Boiling water in bamboo

Boiling water in green bamboo stems (‘culms’ would be the botanically correct term) is not a big skill, but it represents the basic cooking technique in Southeast Asian forests. One of the following articles will build on that and will explain rice cooking in bamboo. Another cooking method is using bamboo stems split horizontally in the middle. These traverse bamboo sections are used for advanced primitive cooking methods and will be presented in detail in another article.

Bamboo species used for boiling water

Generally, bamboo used for boiling water should have a thick wall and long intersections between the nodes. The inner stem diameter should be 3 inches / 76 mm or higher. This ensures a large area heated by the fire. The amount of water to be boiled depends on the length of the bamboo stem.

In Southeast Asia, mainly Dendrocalamus species, a tropical genus of giant clumping bamboo in the grass family, are used. See further information here. But giant bamboo is not always available when walking in the forests or if somebody wants a cup of warm water or tea.

A good alternative is various species of Phyllostachys. See here. This species has somewhat thinner stems but still thick walls and long internodes and is widely available.

How to boil water in bamboo?

After determining the amount of water to be boiled, the required length of bamboo will be estimated. Initial cuts are set below the lowest node of standing green bamboo, still to be conveniently reached with the machete. These cuts should be about 1 ¾’’/ 4 cm below the node. After cutting free the bamboo stem, the next set of cuts should be below the node of the required length. After having the cooking vessel in hand, the diaphragms at the nodes have to be pierced without damaging the bottom node. The inner skin of the stems is left as it is. The result of these cuttings is a bamboo pipe, which is closed at the bottom and open at its end.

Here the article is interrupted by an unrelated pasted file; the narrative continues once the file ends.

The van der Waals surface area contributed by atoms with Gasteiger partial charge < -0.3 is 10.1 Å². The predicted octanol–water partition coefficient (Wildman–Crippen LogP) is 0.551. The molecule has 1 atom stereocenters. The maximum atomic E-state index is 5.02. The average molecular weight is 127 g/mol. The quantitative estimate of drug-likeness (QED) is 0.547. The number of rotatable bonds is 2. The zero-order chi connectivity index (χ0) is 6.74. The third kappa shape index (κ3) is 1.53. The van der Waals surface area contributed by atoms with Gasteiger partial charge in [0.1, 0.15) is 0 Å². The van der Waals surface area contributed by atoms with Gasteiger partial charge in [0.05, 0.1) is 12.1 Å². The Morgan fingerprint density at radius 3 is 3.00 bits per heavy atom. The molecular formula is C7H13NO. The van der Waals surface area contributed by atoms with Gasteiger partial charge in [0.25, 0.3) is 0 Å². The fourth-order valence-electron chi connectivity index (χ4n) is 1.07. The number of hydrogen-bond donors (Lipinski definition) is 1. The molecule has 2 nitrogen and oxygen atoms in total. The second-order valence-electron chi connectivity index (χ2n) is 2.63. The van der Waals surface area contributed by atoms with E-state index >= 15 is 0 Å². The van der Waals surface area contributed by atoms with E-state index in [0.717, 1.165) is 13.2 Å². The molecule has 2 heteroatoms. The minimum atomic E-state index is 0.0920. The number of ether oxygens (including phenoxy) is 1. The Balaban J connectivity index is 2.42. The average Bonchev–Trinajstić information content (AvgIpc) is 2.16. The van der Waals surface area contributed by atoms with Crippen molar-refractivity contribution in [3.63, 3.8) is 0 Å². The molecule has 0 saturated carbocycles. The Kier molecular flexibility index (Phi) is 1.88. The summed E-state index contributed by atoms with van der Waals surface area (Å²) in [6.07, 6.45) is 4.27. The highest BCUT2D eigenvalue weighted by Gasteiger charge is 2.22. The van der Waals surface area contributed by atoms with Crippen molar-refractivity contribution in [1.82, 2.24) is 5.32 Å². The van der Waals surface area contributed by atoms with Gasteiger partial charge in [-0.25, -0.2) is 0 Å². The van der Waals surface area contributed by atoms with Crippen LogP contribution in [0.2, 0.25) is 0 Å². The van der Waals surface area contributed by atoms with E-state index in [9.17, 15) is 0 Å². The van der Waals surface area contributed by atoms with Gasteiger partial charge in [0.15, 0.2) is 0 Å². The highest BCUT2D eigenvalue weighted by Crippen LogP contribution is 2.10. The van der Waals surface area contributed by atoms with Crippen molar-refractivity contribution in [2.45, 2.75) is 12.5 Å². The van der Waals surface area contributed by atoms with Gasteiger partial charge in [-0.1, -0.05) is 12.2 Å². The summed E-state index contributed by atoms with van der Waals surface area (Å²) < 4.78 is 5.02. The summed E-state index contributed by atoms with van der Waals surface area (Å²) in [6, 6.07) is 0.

This pipe will now be filled with water and propped up by an X-shaped support of two wooden sticks. The elevation angle should be about 45 degrees. The whole setup now looks like a military mortar ready to shoot.

A fire is stocked at the lower end. The time from starting the fire to a rolling boil of the water inside depends on various factors. Which is the heat intensity of the fire, the size of the heated pipe area, and the amount of water to be boiled. In our case, it always took about 15 – 30 minutes to boil. After boiling, the remnants of the vessel will be burnt or kept for future firewood.

Lessons learned from boiling water in bamboo:

  • Bamboo species with large stem diameters, thick walls, and long internodes are best suited for boiling water.
  • The most challenging task is to pierce the diaphragms at the nodes. A thin and pointed bamboo stem with short internodes will be used.
  • Starting the fire to a rolling boil will take 15 – 30 minutes.

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